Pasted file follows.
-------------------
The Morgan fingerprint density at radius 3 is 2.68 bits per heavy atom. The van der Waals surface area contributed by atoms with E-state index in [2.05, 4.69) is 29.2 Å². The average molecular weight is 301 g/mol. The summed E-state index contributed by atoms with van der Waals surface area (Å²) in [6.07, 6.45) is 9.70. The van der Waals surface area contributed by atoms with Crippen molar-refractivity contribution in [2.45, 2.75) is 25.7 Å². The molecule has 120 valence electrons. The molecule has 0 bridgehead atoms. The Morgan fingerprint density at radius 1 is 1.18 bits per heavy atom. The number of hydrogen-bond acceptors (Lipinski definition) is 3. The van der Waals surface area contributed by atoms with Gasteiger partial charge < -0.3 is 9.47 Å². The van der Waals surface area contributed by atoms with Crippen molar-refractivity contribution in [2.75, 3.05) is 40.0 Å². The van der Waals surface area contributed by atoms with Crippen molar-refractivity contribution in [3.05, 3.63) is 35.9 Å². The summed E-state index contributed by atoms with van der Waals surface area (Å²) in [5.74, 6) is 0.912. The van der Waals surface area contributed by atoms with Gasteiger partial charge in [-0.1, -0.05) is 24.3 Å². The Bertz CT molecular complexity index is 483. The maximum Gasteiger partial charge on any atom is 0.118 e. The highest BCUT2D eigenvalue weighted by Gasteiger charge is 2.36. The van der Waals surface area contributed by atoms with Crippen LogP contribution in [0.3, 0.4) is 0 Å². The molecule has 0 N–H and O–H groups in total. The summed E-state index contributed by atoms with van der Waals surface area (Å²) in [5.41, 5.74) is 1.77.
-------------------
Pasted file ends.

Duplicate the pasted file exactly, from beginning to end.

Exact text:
The Morgan fingerprint density at radius 3 is 2.68 bits per heavy atom. The van der Waals surface area contributed by atoms with E-state index in [2.05, 4.69) is 29.2 Å². The average molecular weight is 301 g/mol. The summed E-state index contributed by atoms with van der Waals surface area (Å²) in [6.07, 6.45) is 9.70. The van der Waals surface area contributed by atoms with Crippen molar-refractivity contribution in [2.45, 2.75) is 25.7 Å². The molecule has 120 valence electrons. The molecule has 0 bridgehead atoms. The Morgan fingerprint density at radius 1 is 1.18 bits per heavy atom. The number of hydrogen-bond acceptors (Lipinski definition) is 3. The van der Waals surface area contributed by atoms with Gasteiger partial charge < -0.3 is 9.47 Å². The van der Waals surface area contributed by atoms with Crippen molar-refractivity contribution in [2.75, 3.05) is 40.0 Å². The van der Waals surface area contributed by atoms with Crippen molar-refractivity contribution in [3.05, 3.63) is 35.9 Å². The summed E-state index contributed by atoms with van der Waals surface area (Å²) in [5.74, 6) is 0.912. The van der Waals surface area contributed by atoms with Gasteiger partial charge in [-0.1, -0.05) is 24.3 Å². The Bertz CT molecular complexity index is 483. The maximum Gasteiger partial charge on any atom is 0.118 e. The highest BCUT2D eigenvalue weighted by Gasteiger charge is 2.36. The van der Waals surface area contributed by atoms with Crippen LogP contribution in [0.3, 0.4) is 0 Å². The molecule has 0 N–H and O–H groups in total. The summed E-state index contributed by atoms with van der Waals surface area (Å²) in [5.41, 5.74) is 1.77.